Gifted programming expands in its third yearWORTHINGTON — Just two years ago, Prairie Elementary, one of the state’s largest elementary schools, “had not seen any service, programming, or specific intent toward addressing the needs of the gifted for as long as anyone could remember,” reads a profile of the program written by Kelly Troe, a third-grade teacher who serves as the chairperson for the school’s Gifted and Talented Education Committee (GATE).
By: Laura Grevas, Worthington Daily Globe
WORTHINGTON — Just two years ago, Prairie Elementary, one of the state’s largest elementary schools, “had not seen any service, programming, or specific intent toward addressing the needs of the gifted for as long as anyone could remember,” reads a profile of the program written by Kelly Troe, a third-grade teacher who serves as the chairperson for the school’s Gifted and Talented Education Committee (GATE).
“We started our program from nothing, and last year we served 206 (100) kids in different opportunities,” said Troe, who has completed coursework in gifted and talented programming.
GATE, comprising principal Paul Besel, vice principal Josh Noble and teacher representatives from each of the five grade levels, serves gifted students in three main areas: in-classroom service, enrichment opportunities inside the school and enrichment opportunities outside of the school.
In place of traditional programs that pull students out of the classroom for special instruction, the committee has focused its efforts on “clustering,” a popular nationwide program that gives support to teachers of students who are “tagged” when they meet certain criteria in reading and math. Last year, Troe also offered K-3 teachers an in-service lesson in characteristics of the gifted.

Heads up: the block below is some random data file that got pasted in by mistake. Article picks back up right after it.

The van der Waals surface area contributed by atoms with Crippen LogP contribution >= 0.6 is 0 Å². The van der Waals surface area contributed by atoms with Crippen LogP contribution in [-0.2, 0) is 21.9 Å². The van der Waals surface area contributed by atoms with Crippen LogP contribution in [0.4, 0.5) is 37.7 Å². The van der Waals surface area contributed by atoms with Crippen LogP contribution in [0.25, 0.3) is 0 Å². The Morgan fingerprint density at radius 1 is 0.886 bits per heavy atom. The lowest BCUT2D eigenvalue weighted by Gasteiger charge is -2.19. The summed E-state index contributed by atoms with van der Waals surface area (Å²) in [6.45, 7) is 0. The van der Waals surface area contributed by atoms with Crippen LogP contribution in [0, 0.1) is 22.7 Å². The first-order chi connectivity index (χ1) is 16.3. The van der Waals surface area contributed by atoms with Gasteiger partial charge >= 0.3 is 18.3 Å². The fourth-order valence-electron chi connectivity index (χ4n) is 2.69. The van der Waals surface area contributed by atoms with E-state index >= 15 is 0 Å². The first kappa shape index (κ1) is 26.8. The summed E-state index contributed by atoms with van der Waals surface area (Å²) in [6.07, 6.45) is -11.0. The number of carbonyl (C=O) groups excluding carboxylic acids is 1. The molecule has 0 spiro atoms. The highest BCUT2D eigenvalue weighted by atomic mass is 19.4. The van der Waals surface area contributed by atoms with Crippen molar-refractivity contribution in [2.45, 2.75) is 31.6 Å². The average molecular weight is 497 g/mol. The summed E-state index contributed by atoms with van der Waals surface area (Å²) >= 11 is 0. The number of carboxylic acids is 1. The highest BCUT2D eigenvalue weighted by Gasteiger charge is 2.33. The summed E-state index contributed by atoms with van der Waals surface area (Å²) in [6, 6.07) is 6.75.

“Sometimes in schools people will use academic indicators and decide whether a child is a good artist or a good scientist and that isn’t always the way it is,” Troe said. “If you’re very good at art, that doesn’t necessarily mean you have great reading scores or great math scores. Getting indicators that are fair in those areas is our journey right now.”
Students gifted in areas like creativity, leadership and critical thinking may need to be differentiated by their teachers.
“Staff can look for that kind of child and we can actually service them in a more equitable way,” Troe added.
This year, Prairie has implemented a schoolwide curriculum in art, Art Tango, which should help standardize what is being taught. And that’s important, Troe said.
“If we don’t give everybody a chance at art, it’s very difficult to see who’s going to emerge,” Troe explained. “It’s a really good example of (why) you have to get curriculum at the school wide level … because you might miss someone if you’re just going by the seat of your pants.”
State funding for gifted and talented programming has also been used outside of the school. Last year, interested students were sent to the Conference for Young Artists, the Science and Nature Conference and a Conference for Young Writers, all provided by the SW/WC Service Cooperative.
Within the school, a literature and chess club has been started; Math Masters and a Spelling Bee are also available for fifth-graders. Last year also saw the inaugural science fair, which included 43 students in grades 3-5 — some of whom went on to win at the regional level.
In its first year, Troe said the committee’s efforts focused on the academically gifted, but now programming is increasingly being expanded for those gifted in other areas as well.
“It can’t just be the kids who have the fire at home or the parents with the money; we want to reach all kinds of kids.” Troe said.
She’s most proud the committee is continually searching for a better way to encourage the gifted, and all students, for that matter.
“I have extremely huge dreams,” she said. “The cornerstone of education is the flexibility to recognize the needs of the individual. As gifted education goes, so go the rest of us.”